Lustrum, by Robert Harris

Lustrum is the second of the Cicero trilogy, following on the story of one of the greatest orators of the late Roman Republic. Having energetically fought for his consulship in the first novel, Lustrum now tracks Cicero’s equally masterful term in office. Threatened by force, by wealth and by the Roman mob ever baying for blood, Cicero proves that even a new man can surpass his enemies and rise to the very heights of power in Rome.

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Imperium, by Robert Harris

Politics, corruption, power – Imperium.

Imperium is told from the perspective of a highly able and literate slave, Tiro, following the story of his master Marcius Tullius Cicero, a great orator, lawyer and above all politician. The pair bear witness to the classic strive to ultimate power within the great Roman Republic, highlighting the dark deals, bribery and sheer ingenuity required to make it to the top. This is certainly in likeness to a Roman ‘House of Cards’, bearing the same dramatic trials and tribulations which make for highly compelling drama.

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Pompeii, by Robert Harris

After my recent read of The Ghost by Robert Harris, I was interested to see how he approached his historical themed novels which I have also been highly recommended. Pompeii certainly didn’t disappoint.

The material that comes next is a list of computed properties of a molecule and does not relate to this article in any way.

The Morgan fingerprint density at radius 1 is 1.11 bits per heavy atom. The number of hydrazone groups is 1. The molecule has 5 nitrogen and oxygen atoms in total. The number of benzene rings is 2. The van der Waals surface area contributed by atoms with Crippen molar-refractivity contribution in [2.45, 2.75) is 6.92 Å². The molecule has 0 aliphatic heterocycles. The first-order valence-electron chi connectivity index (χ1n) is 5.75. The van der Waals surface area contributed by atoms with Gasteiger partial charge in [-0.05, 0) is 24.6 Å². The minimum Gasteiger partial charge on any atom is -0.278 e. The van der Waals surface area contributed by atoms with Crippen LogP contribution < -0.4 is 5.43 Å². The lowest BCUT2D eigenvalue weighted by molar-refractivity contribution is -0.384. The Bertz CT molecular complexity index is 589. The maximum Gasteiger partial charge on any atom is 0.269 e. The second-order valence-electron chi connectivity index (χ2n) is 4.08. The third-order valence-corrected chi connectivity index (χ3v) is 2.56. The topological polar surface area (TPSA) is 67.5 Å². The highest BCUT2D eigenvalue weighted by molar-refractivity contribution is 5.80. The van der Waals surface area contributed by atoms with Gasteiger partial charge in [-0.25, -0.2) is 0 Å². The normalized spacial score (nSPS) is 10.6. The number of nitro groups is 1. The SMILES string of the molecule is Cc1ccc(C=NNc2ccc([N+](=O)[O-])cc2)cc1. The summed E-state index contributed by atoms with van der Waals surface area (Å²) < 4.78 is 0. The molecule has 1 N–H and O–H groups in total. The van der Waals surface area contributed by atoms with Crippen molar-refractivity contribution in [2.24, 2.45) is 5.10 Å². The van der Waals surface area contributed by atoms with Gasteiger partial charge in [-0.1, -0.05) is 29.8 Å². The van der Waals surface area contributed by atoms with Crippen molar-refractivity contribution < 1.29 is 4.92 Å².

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Following its key protagonist, Marcus Attilius, an engineer for the aqueduct of the Aqua Augusta, Pompeii delves into a gripping tale spanning the few days before this major historical event. With the inevitability of the disastrous eruption, Harris faced  the evident challenge of creating a tale of which all would know its end. In this aspect, Harris did a remarkable job of imagining a wider fictional narrative, offering a refreshing ground perspective on something emphatically distanced by history. Exacting his distinct knowledge on the period, Harris perfectly merges fiction with fact.

 

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The Ghost, by Robert Harris

 

Though a relatively easy read, what certainly impressed with The Ghost was it’s effective believability. Despite some clichéd thriller-lines from a ‘reflective’ speaker, overall the novel did keep me eager to continue.

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The Ghost follows the exciting new contract for a professional ghost writer, in the memoirs of the former British Prime Minister Adam Lang. What starts as an intriguing prospect gradually transcends into a darker tone, leading the protagonist into a frightening world of power and conspiracy. As his research soon leads to questionable answers and mysterious circumstances, the writer finds himself unearthing dark secrets which quickly spiral out of his control.

 

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